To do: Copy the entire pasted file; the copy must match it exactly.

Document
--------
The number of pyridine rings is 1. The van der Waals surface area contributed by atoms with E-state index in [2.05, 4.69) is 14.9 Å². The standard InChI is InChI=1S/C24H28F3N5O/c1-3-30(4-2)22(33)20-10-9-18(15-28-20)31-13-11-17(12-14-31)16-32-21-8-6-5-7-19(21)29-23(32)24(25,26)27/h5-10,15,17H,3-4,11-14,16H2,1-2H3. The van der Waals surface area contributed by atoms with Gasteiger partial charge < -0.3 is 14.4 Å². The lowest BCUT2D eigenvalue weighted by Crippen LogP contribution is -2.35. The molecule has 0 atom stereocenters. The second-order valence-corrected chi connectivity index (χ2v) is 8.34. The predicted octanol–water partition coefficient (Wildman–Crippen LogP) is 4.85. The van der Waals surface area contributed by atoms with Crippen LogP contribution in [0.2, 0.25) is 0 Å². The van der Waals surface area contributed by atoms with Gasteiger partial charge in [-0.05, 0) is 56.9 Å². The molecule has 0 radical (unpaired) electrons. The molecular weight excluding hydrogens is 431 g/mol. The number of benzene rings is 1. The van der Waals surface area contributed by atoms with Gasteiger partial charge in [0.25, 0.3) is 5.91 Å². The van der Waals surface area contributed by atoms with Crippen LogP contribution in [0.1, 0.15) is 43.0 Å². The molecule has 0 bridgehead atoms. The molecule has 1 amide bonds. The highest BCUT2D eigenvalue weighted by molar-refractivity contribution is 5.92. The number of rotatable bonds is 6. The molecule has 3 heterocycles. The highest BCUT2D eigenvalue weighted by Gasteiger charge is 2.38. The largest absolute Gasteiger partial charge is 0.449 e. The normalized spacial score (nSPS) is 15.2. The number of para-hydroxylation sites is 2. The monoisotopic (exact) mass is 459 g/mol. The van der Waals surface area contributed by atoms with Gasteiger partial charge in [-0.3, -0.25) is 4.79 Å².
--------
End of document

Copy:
The number of pyridine rings is 1. The van der Waals surface area contributed by atoms with E-state index in [2.05, 4.69) is 14.9 Å². The standard InChI is InChI=1S/C24H28F3N5O/c1-3-30(4-2)22(33)20-10-9-18(15-28-20)31-13-11-17(12-14-31)16-32-21-8-6-5-7-19(21)29-23(32)24(25,26)27/h5-10,15,17H,3-4,11-14,16H2,1-2H3. The van der Waals surface area contributed by atoms with Gasteiger partial charge < -0.3 is 14.4 Å². The lowest BCUT2D eigenvalue weighted by Crippen LogP contribution is -2.35. The molecule has 0 atom stereocenters. The second-order valence-corrected chi connectivity index (χ2v) is 8.34. The predicted octanol–water partition coefficient (Wildman–Crippen LogP) is 4.85. The van der Waals surface area contributed by atoms with Crippen LogP contribution in [0.2, 0.25) is 0 Å². The van der Waals surface area contributed by atoms with Gasteiger partial charge in [-0.05, 0) is 56.9 Å². The molecule has 0 radical (unpaired) electrons. The molecular weight excluding hydrogens is 431 g/mol. The number of benzene rings is 1. The van der Waals surface area contributed by atoms with Gasteiger partial charge in [0.25, 0.3) is 5.91 Å². The van der Waals surface area contributed by atoms with Crippen LogP contribution in [0.1, 0.15) is 43.0 Å². The molecule has 0 bridgehead atoms. The molecule has 1 amide bonds. The highest BCUT2D eigenvalue weighted by molar-refractivity contribution is 5.92. The number of rotatable bonds is 6. The molecule has 3 heterocycles. The highest BCUT2D eigenvalue weighted by Gasteiger charge is 2.38. The largest absolute Gasteiger partial charge is 0.449 e. The normalized spacial score (nSPS) is 15.2. The number of para-hydroxylation sites is 2. The monoisotopic (exact) mass is 459 g/mol. The van der Waals surface area contributed by atoms with Gasteiger partial charge in [-0.3, -0.25) is 4.79 Å².